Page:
• It starts with messy brainstorming. We know about brainstorming, messiness, chaos, randomness—these are the kernels of something significant and worthwhile, but it often looks like a garbage heap. Collecting ideas, pulling together the visuals, arranging the manipulatives, finding symbolic representations of the lesson at hand—the creative teacher will make use of everything and anything at his/her disposal.
  • Ultimately, one needs to be organized. While creativity is often described as thinking “out of the box,” Tharp actually begins her process with a box. She throws all of her thoughts, news clippings, words, poetry lines, images, etc. into the box for the project she’s working on. You have to have some organization, some means of capturing or collecting ideas.
  • Start with the tiniest idea when introducing a new lesson or unit. Begin with an idea, a feeling, a concept, a tiny notion—whatever it is, you need something to arrest everyone’s attention in order to simplify the purpose of the lesson and to communicate its value and relevance to your students.

20150707_TWYLA_THARP_S04_056It is clear that there are hundreds of angles to consider when it comes to embracing and enacting creativity—in pulling off a new dance production or when guiding our classrooms toward successful outcomes.  Twyla Tharp’s book is a treasure trove of ideas, anecdotes, observations, morning rituals, personal quirks, creative exercises, and bits of advice — with examples pulled from all sorts of occupations and artistic pursuits— in order to give us ways to enter this realm of creativity and to underscore the universality of creativity in our professional lives.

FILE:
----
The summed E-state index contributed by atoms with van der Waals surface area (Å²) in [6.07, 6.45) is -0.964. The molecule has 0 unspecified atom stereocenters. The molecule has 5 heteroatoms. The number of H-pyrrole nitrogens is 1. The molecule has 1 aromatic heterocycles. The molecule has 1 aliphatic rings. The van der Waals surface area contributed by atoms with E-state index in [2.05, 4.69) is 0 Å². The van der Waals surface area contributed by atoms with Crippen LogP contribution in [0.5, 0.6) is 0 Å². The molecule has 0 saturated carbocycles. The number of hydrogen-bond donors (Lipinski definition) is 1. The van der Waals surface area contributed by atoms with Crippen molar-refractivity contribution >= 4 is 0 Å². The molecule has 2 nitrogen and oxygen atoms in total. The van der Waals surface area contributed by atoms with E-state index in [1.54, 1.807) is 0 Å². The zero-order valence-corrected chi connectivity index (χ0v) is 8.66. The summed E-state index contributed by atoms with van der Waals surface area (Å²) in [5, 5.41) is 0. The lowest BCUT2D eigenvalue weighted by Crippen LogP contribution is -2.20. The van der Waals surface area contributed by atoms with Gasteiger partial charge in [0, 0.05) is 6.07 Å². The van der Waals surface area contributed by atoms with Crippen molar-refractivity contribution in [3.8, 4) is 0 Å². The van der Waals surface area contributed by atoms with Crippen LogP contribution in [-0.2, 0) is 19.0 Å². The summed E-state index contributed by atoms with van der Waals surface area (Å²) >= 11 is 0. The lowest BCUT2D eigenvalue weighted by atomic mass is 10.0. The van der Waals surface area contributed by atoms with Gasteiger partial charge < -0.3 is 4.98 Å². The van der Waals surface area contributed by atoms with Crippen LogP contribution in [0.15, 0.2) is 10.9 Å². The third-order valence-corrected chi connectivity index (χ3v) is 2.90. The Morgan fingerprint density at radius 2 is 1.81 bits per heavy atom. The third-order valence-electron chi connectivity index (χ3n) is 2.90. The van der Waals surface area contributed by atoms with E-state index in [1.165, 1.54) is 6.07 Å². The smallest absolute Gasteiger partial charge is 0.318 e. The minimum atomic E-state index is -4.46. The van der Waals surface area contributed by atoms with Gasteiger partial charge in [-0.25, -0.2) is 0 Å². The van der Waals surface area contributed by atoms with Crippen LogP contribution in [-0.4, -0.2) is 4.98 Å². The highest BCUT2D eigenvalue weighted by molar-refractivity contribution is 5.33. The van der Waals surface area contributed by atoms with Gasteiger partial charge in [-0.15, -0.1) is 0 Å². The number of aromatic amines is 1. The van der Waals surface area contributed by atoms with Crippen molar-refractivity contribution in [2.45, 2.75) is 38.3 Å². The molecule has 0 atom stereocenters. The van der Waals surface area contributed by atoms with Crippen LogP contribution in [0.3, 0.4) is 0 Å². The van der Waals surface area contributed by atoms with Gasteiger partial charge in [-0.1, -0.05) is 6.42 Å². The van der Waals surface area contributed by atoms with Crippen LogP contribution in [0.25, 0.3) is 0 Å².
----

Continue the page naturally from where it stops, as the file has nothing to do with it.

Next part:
That empty room we face at the outset of the school year should be the greatest moment of inspiration for the teacher. That’s when the vision you’ve been cultivating throughout your career has its next chance to be realized—and you will guarantee yourself another year of success if you abandon the sameness and the complacency that could set in if you are not attuned to the creative possibilities that will lead to an outstanding year of learning, growth, and discovery.